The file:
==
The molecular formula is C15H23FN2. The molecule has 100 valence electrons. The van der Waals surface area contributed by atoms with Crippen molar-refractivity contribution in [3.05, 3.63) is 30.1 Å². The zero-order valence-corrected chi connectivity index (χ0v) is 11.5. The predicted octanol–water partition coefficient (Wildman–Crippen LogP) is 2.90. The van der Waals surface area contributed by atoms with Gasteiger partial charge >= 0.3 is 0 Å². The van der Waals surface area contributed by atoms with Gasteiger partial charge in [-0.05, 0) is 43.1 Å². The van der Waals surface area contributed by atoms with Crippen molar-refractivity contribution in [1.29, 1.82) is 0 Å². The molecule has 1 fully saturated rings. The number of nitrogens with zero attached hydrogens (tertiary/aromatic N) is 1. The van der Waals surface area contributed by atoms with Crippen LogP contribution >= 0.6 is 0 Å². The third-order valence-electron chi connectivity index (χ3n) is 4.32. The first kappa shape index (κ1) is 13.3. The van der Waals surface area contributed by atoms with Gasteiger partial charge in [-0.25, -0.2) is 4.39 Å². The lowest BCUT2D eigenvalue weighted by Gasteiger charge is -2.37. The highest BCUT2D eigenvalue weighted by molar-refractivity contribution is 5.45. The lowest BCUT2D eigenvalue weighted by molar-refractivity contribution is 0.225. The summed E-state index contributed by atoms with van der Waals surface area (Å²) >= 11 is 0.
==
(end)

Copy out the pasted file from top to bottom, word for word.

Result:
The molecular formula is C15H23FN2. The molecule has 100 valence electrons. The van der Waals surface area contributed by atoms with Crippen molar-refractivity contribution in [3.05, 3.63) is 30.1 Å². The zero-order valence-corrected chi connectivity index (χ0v) is 11.5. The predicted octanol–water partition coefficient (Wildman–Crippen LogP) is 2.90. The van der Waals surface area contributed by atoms with Gasteiger partial charge >= 0.3 is 0 Å². The van der Waals surface area contributed by atoms with Gasteiger partial charge in [-0.05, 0) is 43.1 Å². The van der Waals surface area contributed by atoms with Crippen molar-refractivity contribution in [1.29, 1.82) is 0 Å². The molecule has 1 fully saturated rings. The number of nitrogens with zero attached hydrogens (tertiary/aromatic N) is 1. The van der Waals surface area contributed by atoms with Crippen LogP contribution >= 0.6 is 0 Å². The third-order valence-electron chi connectivity index (χ3n) is 4.32. The first kappa shape index (κ1) is 13.3. The van der Waals surface area contributed by atoms with Gasteiger partial charge in [-0.25, -0.2) is 4.39 Å². The lowest BCUT2D eigenvalue weighted by Gasteiger charge is -2.37. The highest BCUT2D eigenvalue weighted by molar-refractivity contribution is 5.45. The lowest BCUT2D eigenvalue weighted by molar-refractivity contribution is 0.225. The summed E-state index contributed by atoms with van der Waals surface area (Å²) >= 11 is 0.